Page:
Unlike unit tests that only test a single use case of a program, Property-Based Testing allows
programmers to provide a specification of their programs, as logical properties that should hold if
their program is implemented correctly. There are two types of properties that one can test about
their code. One is data invariants which are light sanity checks and the others are full functional
specifications.
For example, consider the following definition of reverse in Haskell
reverse :: [a] -> [a]
reverse [] = []
reverse (x:xs) = reverse xs ++ [x]
A nice property of a reverse function is that when composed with itself, it is the identity.
That is, to say
reverse (reverse ) = (4.1)
This property is not enough to show that the reverse is functionally correct, so we say that
this is a data invariant of reverse. For example, consider we replaced the definition of reverse
with id (the identity function), the property (4.1) still holds.
For a full specification of the reverse function, we require a stronger property as follows
length (reverse ) = length
∧ 0 ≤ < length reverse !! = !! (length 1) (4.2)
This specifies that the length of the reversal of some list, , is the same as the length of , and
for each value of the reversal of some list, , at index , the value in at the opposing end of
must be the same as said value in the reversal of . Take a moment to convince yourself this is
true for a correct implementation of reverse and some example lists .
In Haskell, the QuickCheck library1 provides property-based testing. This library is probably
older than many of you, appearing first in 1999, and has been ported to well over 30 languages. In
summary, QuickCheck generates a series of randomised inputs that are tested against the properties
similar to the properties we have previously seen. QuickCheck then reports any test cases that fail
as counter-examples. You do not need to learn or understand QuickCheck to solve this
challenge.
Through this challenge, we will use a simplified model of property-based testing in Haskell. We
are concerned with the functional correctness of sorting functions. To begin, we will be considering
the following merge sort, msort.
msort :: (Ord a) => [a] -> [a]
msort xs@(_:_:_) = msort (take n xs) `merge` msort (drop n xs)
where n = length xs `div` 2
merge [] rs = rs
merge ls [] = ls
merge lls@(l:ls) rrs@(r:rs)
| l < r = l:merge ls rrs
| otherwise = r:merge lls rs
msort xs = xs
As we may have multiple sorting functions to test, the functions we will implement to test for
these properties we will see will parameterise which sorting function is to be tested, and so will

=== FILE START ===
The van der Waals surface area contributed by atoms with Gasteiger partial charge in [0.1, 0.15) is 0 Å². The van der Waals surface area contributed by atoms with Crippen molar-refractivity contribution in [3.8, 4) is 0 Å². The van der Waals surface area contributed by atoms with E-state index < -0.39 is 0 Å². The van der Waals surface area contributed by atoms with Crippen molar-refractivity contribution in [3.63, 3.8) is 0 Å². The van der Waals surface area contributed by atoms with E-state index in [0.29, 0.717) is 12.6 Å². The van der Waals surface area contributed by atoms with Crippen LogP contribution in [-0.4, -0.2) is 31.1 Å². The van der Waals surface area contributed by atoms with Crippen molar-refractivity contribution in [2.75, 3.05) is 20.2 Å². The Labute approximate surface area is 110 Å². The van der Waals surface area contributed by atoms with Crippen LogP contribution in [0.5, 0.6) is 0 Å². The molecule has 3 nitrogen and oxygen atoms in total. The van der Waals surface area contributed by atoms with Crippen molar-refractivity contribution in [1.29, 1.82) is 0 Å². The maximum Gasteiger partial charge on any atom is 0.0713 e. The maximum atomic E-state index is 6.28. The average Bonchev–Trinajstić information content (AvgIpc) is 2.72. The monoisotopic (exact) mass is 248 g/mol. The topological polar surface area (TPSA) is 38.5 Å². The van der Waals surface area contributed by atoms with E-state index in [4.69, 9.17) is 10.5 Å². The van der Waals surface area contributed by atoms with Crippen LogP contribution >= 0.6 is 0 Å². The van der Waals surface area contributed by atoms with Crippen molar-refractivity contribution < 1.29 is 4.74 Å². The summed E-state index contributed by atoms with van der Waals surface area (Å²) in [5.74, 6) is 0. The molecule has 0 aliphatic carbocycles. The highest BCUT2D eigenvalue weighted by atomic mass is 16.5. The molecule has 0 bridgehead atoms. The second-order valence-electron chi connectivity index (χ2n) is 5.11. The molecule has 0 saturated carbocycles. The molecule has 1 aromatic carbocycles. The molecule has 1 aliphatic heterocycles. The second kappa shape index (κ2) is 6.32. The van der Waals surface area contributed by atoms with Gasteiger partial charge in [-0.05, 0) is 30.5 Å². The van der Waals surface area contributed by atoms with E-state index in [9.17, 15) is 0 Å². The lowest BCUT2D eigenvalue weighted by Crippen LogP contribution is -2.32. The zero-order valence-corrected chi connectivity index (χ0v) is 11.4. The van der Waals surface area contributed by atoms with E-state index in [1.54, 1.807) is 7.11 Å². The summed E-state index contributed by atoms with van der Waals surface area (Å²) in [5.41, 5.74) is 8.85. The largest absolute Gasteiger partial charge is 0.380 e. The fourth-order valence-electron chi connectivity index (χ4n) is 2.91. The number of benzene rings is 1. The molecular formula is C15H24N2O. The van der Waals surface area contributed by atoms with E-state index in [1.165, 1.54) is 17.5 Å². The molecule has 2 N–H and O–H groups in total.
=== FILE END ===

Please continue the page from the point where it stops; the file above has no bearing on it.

have the following form
6
sortProperty :: (Ord a) => ([a] -> [a]) -> [a] -> Bool
sortProperty sort input = {- Boolean expression -}
Testing individual sorting functions is then performed with sortProperty msort, etc.
Task 4A. Implement a function, sortLength, that checks the following property: the result of
sorting some input must have the same length as the input.
Task 4B. Implement a function, sortHead, that checks the following property: if the input is
not empty, then the head element of the sorted input is the least element of the input.
Task 4C. Implement a function, sortIsSorted, that checks the following property: the result of
sorting some input is in sort-order, i.e., the result is a non-decreasing list.
Task 4D. The following is a functional specification of all sorting functions:
sortSpec :: (Ord a) => ([a] -> [a]) -> [a] -> Bool
sortSpec sort input =
elem (sort input) (permutations input) && sortIsSorted sort input
That is to say, a function sorts its input if the output is a permutation of the input and the
output is in sort-order.2
With the following (incorrect) implementation of qsort, provide two values, example and
counterExample, that are an example and a counter-example, respectively, for the sortSpec func-
tional specification with respect to the qsort function.
qsort :: (Ord a) => [a] -> [a]
qsort [] = []
qsort (pivot:rest) = qsort lesser ++ [pivot] ++ qsort greater
where lesser = filter (< pivot) rest
greater = filter (> pivot) rest
That is, sortSpec qsort example should be True and sortSpec qsort counterExample
should be False.
Submission and Marking: Your answer should be submitted on Grok. You will find the
submission format explained there. You will receive some feedback from some elementary tests.
These merely check that your input has the correct format; they should not be relied upon for
each based proportionally on the number of test cases passed. Task 4D is worth 0.5 marks, with
0.25 marks awarded for each correct value provided.
2Note: this specification depends on the definition of the property from Task 4C that you must implement yourself.